Simple Guarantees Work Best

The issue of simplicity vs. complexity is, well, complicated. In business, simplicity and brevity are usually greatly preferred, but in marketing trying to get your message into a few words sometimes doesn’t work as well as longer text. For example, some of the most effective direct sales letters are lengthy, running many pages long. Longer product descriptions can outperform short ones. An interesting little test conducted by FutureNow and described by Anne Holland shows that when it comes to guarantees, simple may be best.

A test of guarantee text at the end of an online order form compared the performance of these two guarantees:

“You may cancel at any time.”

vs. this personalized version with additional reassurances:

“John, your satisfaction is fully guaranteed. If VetFriends is not what you had in mind, feel free to cancel at any time – we are here to serve you.”

The short copy converted 14.5% better than the longer copy.

Before you start hacking your copy to bits, be aware that the usual disclaimer about these results being based on a specific offer to a specific audience apply. Always test variables using your offer and your target customers.

Despite that disclaimer, I think there is a general neuromarketing principle at work here. We’ve seen that long, hard to read text extends the apparent effort and time for an activity (see Convince with Simple Fonts). I think in this case, it’s likely that the small, dense block of text in the longer offer subliminally suggested to readers that cancellation might be a hassle. The six-word guarantee, on the other hand, communicated that cancellation would be speedy and simple.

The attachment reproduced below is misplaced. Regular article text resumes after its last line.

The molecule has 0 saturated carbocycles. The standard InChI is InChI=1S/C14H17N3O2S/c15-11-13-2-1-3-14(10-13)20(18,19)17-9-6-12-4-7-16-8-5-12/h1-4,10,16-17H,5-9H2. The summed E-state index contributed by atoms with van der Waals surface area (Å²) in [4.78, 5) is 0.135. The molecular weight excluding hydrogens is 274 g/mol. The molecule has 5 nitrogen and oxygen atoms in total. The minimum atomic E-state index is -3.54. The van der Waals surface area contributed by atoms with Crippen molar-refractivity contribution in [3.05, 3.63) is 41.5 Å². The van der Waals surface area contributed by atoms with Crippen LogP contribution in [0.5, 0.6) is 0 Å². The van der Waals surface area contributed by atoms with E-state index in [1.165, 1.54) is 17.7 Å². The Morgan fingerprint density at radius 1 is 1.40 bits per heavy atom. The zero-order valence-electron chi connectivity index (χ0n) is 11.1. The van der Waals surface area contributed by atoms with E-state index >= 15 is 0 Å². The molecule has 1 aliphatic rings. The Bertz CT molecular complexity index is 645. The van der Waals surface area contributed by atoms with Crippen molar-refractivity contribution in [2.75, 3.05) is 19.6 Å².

How NOT to offer a guarantee

The opposite of the simple guarantee is what accompanies many products: dense paragraphs of text describing the exact circumstances under which a guarantee or warranty can be invoked, an enumeration of what isn’t covered, a description of the process for obtaining a refund, repair, or replacement, etc. The print on these is almost always tiny, and the language is often peppered with legalese. Viewing one of those, the consumer will likely think, “I hope I like this and it works, because getting satisfaction from this guarantee will be a nightmare.”

If the circumstances of your product or service permit it, keep your guarantee simple. Do you have an example of a guarantee or warranty that you think really works?

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This post was written by:

— who has written 985 posts on Neuromarketing.

Roger Dooley writes and speaks about marketing, and in particular the use of neuroscience and behavioral research to make advertising, marketing, and products better. He is the primary author at Neuromarketing, and founder of Dooley Direct LLC, a marketing consultancy. Follow him on Twitter.

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@matpsic
Twitter: matpsic
14. June 2010 at 10:34 am

Users don’t read, they scan. Fewer words better.

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